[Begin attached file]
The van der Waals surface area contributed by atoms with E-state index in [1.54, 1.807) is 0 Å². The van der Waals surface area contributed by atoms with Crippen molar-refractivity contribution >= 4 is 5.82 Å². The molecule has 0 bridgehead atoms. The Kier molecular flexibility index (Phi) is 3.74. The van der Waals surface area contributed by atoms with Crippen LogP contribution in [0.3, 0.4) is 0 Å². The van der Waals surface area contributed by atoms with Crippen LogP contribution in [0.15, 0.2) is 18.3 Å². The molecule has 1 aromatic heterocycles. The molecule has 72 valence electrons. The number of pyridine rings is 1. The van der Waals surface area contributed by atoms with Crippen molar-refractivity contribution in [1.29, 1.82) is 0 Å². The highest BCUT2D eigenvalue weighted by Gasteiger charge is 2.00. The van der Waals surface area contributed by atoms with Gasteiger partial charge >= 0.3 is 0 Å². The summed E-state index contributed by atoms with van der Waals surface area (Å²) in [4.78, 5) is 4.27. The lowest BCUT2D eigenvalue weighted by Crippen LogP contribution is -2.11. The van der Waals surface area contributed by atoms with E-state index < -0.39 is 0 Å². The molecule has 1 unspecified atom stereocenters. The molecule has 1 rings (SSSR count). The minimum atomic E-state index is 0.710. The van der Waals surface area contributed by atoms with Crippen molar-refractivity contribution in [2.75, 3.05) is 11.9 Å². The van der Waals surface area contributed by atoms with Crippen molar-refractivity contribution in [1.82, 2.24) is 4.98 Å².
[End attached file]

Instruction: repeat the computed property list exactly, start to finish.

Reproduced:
The van der Waals surface area contributed by atoms with E-state index in [1.54, 1.807) is 0 Å². The van der Waals surface area contributed by atoms with Crippen molar-refractivity contribution >= 4 is 5.82 Å². The molecule has 0 bridgehead atoms. The Kier molecular flexibility index (Phi) is 3.74. The van der Waals surface area contributed by atoms with Crippen LogP contribution in [0.3, 0.4) is 0 Å². The van der Waals surface area contributed by atoms with Crippen LogP contribution in [0.15, 0.2) is 18.3 Å². The molecule has 1 aromatic heterocycles. The molecule has 72 valence electrons. The number of pyridine rings is 1. The van der Waals surface area contributed by atoms with Crippen molar-refractivity contribution in [1.29, 1.82) is 0 Å². The highest BCUT2D eigenvalue weighted by Gasteiger charge is 2.00. The van der Waals surface area contributed by atoms with Gasteiger partial charge >= 0.3 is 0 Å². The summed E-state index contributed by atoms with van der Waals surface area (Å²) in [4.78, 5) is 4.27. The lowest BCUT2D eigenvalue weighted by Crippen LogP contribution is -2.11. The van der Waals surface area contributed by atoms with E-state index < -0.39 is 0 Å². The molecule has 1 unspecified atom stereocenters. The molecule has 1 rings (SSSR count). The minimum atomic E-state index is 0.710. The van der Waals surface area contributed by atoms with Crippen molar-refractivity contribution in [2.75, 3.05) is 11.9 Å². The van der Waals surface area contributed by atoms with Crippen molar-refractivity contribution in [1.82, 2.24) is 4.98 Å².